Unsettled

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Filmmaker Adam Hootnick’s job experience at MTV informs his cinema-verite
documentary dealing with the experiences of several young people during the
2005 withdrawal of Israel from the Gaza Strip. Although “Unsettled,” from
Resonance Pictures, is far from a comprehensive analysis of the complex
situation — nor does it pretend to be — it does offer an evocative and
moving portrait of the emotional turmoil engendered.

The film’s subjects are all in their early to mid-20s, with their good looks
making them more than suitable for the sort of reality programs dotting the
MTV schedule. They include happy-go-lucky lifeguards Lior and Meir, facing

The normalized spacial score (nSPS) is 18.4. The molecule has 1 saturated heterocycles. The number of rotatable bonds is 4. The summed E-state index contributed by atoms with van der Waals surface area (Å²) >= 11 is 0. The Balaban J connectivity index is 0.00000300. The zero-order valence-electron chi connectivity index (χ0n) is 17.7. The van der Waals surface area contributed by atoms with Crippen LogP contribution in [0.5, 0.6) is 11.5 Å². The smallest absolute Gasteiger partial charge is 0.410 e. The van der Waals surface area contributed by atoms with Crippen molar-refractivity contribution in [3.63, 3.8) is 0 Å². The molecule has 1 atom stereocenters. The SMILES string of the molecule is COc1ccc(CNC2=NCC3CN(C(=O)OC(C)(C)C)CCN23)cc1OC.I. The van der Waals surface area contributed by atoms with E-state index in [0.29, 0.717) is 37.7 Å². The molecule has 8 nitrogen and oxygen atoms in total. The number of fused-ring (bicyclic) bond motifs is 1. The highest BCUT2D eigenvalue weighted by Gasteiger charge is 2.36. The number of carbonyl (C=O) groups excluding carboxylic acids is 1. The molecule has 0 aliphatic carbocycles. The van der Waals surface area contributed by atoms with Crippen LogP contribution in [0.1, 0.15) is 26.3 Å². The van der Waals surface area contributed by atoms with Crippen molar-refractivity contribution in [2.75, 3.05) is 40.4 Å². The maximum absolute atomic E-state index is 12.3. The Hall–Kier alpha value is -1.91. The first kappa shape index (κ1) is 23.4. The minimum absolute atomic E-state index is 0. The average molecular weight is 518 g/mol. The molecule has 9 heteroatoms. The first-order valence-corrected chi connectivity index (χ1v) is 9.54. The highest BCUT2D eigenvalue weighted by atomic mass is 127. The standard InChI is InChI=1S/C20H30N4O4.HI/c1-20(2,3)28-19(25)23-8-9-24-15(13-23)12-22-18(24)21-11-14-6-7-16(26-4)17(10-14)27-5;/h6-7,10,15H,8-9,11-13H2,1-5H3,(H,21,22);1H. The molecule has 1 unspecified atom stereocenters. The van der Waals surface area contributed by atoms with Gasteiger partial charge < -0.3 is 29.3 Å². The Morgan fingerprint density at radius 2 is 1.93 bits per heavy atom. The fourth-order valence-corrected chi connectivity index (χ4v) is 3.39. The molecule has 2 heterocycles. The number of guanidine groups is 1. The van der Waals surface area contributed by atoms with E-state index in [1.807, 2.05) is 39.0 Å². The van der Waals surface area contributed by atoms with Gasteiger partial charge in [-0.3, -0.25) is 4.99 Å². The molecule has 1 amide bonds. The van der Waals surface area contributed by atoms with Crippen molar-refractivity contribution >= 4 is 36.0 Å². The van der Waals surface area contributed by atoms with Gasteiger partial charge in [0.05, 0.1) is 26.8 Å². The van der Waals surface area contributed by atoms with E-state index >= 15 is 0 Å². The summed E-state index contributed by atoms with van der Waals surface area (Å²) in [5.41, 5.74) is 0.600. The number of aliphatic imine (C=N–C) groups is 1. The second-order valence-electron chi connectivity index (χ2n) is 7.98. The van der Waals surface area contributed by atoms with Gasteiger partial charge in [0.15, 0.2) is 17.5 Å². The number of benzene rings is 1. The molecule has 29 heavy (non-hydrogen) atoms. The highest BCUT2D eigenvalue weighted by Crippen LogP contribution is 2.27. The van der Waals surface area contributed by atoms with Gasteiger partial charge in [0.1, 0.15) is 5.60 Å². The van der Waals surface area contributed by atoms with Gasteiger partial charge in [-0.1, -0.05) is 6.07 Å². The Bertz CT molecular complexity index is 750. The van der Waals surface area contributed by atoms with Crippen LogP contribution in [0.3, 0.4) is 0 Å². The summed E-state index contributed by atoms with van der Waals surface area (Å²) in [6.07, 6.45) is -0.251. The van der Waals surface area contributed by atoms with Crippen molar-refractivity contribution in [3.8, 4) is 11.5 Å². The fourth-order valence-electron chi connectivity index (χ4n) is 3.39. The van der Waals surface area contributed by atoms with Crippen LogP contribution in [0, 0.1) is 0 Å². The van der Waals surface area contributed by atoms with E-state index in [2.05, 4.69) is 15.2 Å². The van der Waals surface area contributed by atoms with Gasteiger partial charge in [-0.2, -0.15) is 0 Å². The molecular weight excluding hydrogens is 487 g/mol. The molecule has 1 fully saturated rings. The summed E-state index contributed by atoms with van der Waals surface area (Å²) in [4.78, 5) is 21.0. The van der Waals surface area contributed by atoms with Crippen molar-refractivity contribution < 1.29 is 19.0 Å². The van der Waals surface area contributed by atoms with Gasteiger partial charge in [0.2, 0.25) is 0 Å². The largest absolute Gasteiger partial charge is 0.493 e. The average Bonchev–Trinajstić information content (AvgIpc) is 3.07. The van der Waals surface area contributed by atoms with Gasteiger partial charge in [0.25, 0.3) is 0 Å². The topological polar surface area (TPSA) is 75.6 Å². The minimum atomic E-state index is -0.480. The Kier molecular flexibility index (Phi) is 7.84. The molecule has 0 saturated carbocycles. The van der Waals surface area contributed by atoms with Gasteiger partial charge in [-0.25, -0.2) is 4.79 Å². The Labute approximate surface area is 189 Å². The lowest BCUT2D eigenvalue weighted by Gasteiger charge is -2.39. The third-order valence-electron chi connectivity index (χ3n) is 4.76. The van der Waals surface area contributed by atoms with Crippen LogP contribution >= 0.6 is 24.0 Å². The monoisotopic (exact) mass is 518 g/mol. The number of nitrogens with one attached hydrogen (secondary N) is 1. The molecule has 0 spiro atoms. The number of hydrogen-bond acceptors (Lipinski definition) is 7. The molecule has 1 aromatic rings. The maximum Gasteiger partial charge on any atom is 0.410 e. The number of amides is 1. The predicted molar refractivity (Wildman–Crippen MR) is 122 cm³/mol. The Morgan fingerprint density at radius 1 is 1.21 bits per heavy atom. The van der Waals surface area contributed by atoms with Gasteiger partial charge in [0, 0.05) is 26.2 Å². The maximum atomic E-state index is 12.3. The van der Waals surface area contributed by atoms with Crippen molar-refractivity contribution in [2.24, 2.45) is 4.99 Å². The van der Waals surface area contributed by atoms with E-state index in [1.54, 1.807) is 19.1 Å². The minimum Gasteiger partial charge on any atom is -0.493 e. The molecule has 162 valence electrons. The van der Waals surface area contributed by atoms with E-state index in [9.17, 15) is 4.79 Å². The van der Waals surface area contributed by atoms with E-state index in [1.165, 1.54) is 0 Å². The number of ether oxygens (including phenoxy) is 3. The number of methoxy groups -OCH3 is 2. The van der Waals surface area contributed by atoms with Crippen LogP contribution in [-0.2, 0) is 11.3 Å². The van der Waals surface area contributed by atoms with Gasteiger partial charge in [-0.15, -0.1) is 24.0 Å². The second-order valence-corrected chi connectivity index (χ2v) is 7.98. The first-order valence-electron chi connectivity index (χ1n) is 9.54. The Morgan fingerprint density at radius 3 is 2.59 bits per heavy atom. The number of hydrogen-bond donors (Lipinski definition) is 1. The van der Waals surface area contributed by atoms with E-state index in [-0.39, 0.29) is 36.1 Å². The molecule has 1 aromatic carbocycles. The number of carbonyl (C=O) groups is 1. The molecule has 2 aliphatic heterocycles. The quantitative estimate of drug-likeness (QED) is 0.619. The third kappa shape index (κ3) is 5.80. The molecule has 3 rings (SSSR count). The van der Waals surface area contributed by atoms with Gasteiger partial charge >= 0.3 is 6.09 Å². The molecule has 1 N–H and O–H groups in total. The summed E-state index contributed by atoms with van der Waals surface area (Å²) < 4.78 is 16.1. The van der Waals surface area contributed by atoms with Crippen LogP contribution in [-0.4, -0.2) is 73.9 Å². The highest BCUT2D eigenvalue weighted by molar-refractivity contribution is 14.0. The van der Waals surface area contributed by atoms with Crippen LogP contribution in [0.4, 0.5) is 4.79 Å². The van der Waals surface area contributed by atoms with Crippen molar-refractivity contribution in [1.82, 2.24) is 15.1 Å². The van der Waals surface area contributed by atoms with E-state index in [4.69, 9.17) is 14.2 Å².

the loss of their dream job; Neta, a religious-minded filmmaker who strongly
believes in the divine right of the Jews to reside in Gaza; Ye’ela, an
activist who supports the withdrawal even though her sister was killed in a
terrorist bombing by Palestinians; and soldiers Yuval and Tamar, who must be
trained to perform their dangerous task with the proper sensitivity toward
their fellow citizens.

Considering that the subject has been covered before in numerous nonfiction
films, the director’s more personal approach adds an evocative emotional
element that gives the proceedings no small degree of poignancy.
Although there are times when one feels that not everyone onscreen deserves
quite the same degree of attention — the hunky lifeguards aren’t exactly
eloquent in their accounts — “Unsettled” could well appeal to younger
viewers who might have been less interested in a drier approach to the
topic. The reggae-infused music by Hasidic rapper Matisyahu should appeal to
this demographic as well.

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